Everything in this world is made of some kind of mushroom/fungus. All citizens in this weird world are required to mark and name all of their things or they will risk having the objects lose their shape and turn into a kind of sludge that must be cleaned up by a special crew. It seems that in Amatka, the citizens need to do this much more often than they do in Essre.

Amatka is also much colder than she expected and the residents seem to be monitored much more intently for any subversive activity.  Vanja is only expecting to be in Amatka for a short time before she returns to Essre, so she concentrates on doing her job. While doing so she notices that something seems a bit strange with the residents, and the truth about some mysterious events are not discussed.

This is a rather odd novel that immediately brought to mind Jeff VanderMeer's fungus-laden Ambergris novels (City of Saints and Madmen, Shriek, and Finch), as mushrooms seem to play an important role in Amatka too. With a translated version it's difficult to know if some of the oddness is from the translation or the writing. Certainly Tidbeck does not explain everything that is happening and some of what you will come away with is supposition based on what you think you know.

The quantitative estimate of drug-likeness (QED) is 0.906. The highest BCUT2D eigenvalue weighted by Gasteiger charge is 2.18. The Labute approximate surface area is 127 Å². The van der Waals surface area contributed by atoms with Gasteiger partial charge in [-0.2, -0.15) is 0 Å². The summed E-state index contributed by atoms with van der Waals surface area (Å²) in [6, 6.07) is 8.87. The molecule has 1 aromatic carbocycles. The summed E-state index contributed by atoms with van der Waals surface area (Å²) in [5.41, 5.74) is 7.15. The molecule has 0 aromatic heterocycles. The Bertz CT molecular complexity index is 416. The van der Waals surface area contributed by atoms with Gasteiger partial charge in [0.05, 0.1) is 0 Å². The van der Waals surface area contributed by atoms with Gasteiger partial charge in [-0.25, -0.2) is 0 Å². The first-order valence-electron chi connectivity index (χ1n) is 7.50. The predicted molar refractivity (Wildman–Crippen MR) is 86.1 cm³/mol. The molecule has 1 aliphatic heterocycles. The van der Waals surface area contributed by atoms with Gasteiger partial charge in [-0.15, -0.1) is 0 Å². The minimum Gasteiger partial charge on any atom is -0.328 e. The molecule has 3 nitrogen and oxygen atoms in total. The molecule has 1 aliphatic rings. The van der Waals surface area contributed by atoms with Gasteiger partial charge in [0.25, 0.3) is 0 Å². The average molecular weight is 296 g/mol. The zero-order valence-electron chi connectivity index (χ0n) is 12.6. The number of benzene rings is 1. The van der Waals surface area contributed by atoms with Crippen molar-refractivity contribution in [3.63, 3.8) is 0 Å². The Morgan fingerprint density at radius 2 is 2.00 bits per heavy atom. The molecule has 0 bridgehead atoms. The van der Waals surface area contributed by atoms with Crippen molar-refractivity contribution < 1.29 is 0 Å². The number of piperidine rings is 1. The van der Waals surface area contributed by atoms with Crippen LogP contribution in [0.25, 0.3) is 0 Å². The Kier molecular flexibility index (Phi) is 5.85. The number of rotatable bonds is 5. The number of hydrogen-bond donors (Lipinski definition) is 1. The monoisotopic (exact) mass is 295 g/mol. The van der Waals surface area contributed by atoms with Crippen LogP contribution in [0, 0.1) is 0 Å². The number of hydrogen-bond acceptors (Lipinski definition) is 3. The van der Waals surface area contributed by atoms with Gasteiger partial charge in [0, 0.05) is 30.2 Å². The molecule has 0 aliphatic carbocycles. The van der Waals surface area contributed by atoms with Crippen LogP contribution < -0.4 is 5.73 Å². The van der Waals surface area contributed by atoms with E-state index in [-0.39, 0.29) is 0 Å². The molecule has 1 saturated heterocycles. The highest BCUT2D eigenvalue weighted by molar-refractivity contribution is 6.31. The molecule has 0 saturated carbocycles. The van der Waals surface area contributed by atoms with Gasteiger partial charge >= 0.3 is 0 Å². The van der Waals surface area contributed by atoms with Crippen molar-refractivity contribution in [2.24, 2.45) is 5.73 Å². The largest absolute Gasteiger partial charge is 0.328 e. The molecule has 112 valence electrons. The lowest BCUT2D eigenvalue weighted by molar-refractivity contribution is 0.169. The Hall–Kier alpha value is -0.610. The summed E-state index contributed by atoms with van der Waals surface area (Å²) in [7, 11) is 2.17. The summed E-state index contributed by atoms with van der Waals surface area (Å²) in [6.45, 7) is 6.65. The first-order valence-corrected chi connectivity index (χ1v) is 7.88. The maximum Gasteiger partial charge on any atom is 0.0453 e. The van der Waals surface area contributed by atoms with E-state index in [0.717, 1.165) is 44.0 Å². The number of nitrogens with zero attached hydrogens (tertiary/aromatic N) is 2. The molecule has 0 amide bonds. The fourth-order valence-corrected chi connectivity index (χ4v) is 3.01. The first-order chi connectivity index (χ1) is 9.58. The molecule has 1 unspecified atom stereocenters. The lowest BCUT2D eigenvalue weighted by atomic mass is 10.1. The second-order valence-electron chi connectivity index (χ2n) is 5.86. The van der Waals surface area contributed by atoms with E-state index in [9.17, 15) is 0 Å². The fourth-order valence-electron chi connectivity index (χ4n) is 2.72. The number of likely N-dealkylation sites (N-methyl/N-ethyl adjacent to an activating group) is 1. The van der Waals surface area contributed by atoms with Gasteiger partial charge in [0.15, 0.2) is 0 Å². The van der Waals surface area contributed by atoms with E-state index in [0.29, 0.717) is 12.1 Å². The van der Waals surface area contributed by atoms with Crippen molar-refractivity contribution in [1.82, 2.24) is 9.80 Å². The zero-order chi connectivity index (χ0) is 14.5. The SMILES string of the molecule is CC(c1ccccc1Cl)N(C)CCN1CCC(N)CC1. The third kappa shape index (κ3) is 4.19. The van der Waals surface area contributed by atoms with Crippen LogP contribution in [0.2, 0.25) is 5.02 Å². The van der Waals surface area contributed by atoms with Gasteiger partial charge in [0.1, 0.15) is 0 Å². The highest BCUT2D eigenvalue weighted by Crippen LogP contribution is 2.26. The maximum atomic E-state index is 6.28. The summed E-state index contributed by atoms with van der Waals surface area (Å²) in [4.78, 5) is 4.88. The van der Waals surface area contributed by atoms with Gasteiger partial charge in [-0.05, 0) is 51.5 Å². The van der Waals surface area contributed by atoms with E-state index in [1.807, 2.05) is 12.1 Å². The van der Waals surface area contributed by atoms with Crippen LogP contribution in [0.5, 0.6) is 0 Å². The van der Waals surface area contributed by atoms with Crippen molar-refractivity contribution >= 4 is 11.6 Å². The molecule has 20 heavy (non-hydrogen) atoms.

Dystopian, sure, but much more science fiction as it is set in a different world that has been colonized. The colonies seem to be based on a Soviet-style system, but other than that little is explained about how these people arrived in this world. The naming of things or writing down their names could lead to all sorts of questions about controlling our environment and the meaning behind language. This is an interesting novel, but not likely for a wide audience.

Disclosure: My review copy was courtesy of
Penguin Random House


UNSUB by Meg Gardiner
Penguin Random House: 6/27/17
eBook review copy; 384 pages
ISBN-13: 9781101985526

UNSUB by Meg Gardiner is a very highly recommended psychological thriller/police procedural. 
An UNSUB is what the FBI calls an unknown subject.  Between 1993 and 1998 anyone who lived in the Bay Area knew about the UNSUB called the Prophet. The Prophet terrorized the area and was responsible for eleven ritualistic murders, all unsolved. Caitlin Hendrix understands the terror and harm the Prophet caused because her father, Mack Hendrix, was the lead investigator on the case. The case nearly destroyed him while tearing her family apart.
Twenty years later Caitlin is a detective on the Narcotics Task Force. When two bodies are found bearing the signature of the Prophet, the sign for Mercury on their bodies, it appears that the Prophet is back, or a copycat, and the killings are going to begin again. Caitlin asks and is reassigned to Homicide where they are hopeful that she can convince her father to share some of his knowledge and insight about the previous cases. As the body count rises along with fear and tension, the Prophet leaves horrifying videos and cryptic written clues. Soon he begins to target Caitlin.